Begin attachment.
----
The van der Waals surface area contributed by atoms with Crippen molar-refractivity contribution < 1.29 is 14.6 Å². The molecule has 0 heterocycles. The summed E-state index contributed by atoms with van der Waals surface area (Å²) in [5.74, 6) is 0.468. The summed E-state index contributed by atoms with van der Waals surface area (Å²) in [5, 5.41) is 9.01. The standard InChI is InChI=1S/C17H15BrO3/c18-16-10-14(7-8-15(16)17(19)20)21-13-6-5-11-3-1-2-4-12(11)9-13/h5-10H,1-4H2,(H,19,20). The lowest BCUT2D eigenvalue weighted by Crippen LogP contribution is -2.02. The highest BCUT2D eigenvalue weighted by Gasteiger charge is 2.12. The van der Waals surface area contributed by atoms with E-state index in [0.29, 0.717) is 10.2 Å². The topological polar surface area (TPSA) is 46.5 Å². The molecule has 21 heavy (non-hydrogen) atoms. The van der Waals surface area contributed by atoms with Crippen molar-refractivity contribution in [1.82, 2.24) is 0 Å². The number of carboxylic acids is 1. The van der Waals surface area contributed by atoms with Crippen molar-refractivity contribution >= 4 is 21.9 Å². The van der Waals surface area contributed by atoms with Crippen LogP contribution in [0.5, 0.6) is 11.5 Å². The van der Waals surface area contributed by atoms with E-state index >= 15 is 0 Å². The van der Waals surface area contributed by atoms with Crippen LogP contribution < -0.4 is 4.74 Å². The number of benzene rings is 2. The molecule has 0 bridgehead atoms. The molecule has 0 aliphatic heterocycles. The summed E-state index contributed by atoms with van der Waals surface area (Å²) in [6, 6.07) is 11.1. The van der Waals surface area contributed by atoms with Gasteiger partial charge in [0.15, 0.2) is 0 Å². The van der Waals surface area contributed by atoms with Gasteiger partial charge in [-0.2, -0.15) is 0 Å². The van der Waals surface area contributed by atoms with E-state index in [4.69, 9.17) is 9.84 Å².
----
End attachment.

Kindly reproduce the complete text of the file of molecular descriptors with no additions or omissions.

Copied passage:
The van der Waals surface area contributed by atoms with Crippen molar-refractivity contribution < 1.29 is 14.6 Å². The molecule has 0 heterocycles. The summed E-state index contributed by atoms with van der Waals surface area (Å²) in [5.74, 6) is 0.468. The summed E-state index contributed by atoms with van der Waals surface area (Å²) in [5, 5.41) is 9.01. The standard InChI is InChI=1S/C17H15BrO3/c18-16-10-14(7-8-15(16)17(19)20)21-13-6-5-11-3-1-2-4-12(11)9-13/h5-10H,1-4H2,(H,19,20). The lowest BCUT2D eigenvalue weighted by Crippen LogP contribution is -2.02. The highest BCUT2D eigenvalue weighted by Gasteiger charge is 2.12. The van der Waals surface area contributed by atoms with E-state index in [0.29, 0.717) is 10.2 Å². The topological polar surface area (TPSA) is 46.5 Å². The molecule has 21 heavy (non-hydrogen) atoms. The van der Waals surface area contributed by atoms with Crippen molar-refractivity contribution in [1.82, 2.24) is 0 Å². The number of carboxylic acids is 1. The van der Waals surface area contributed by atoms with Crippen molar-refractivity contribution >= 4 is 21.9 Å². The van der Waals surface area contributed by atoms with Crippen LogP contribution in [0.5, 0.6) is 11.5 Å². The van der Waals surface area contributed by atoms with E-state index >= 15 is 0 Å². The van der Waals surface area contributed by atoms with Crippen LogP contribution < -0.4 is 4.74 Å². The number of benzene rings is 2. The molecule has 0 bridgehead atoms. The molecule has 0 aliphatic heterocycles. The summed E-state index contributed by atoms with van der Waals surface area (Å²) in [6, 6.07) is 11.1. The van der Waals surface area contributed by atoms with Gasteiger partial charge in [0.15, 0.2) is 0 Å². The van der Waals surface area contributed by atoms with Gasteiger partial charge in [-0.2, -0.15) is 0 Å². The van der Waals surface area contributed by atoms with E-state index in [4.69, 9.17) is 9.84 Å².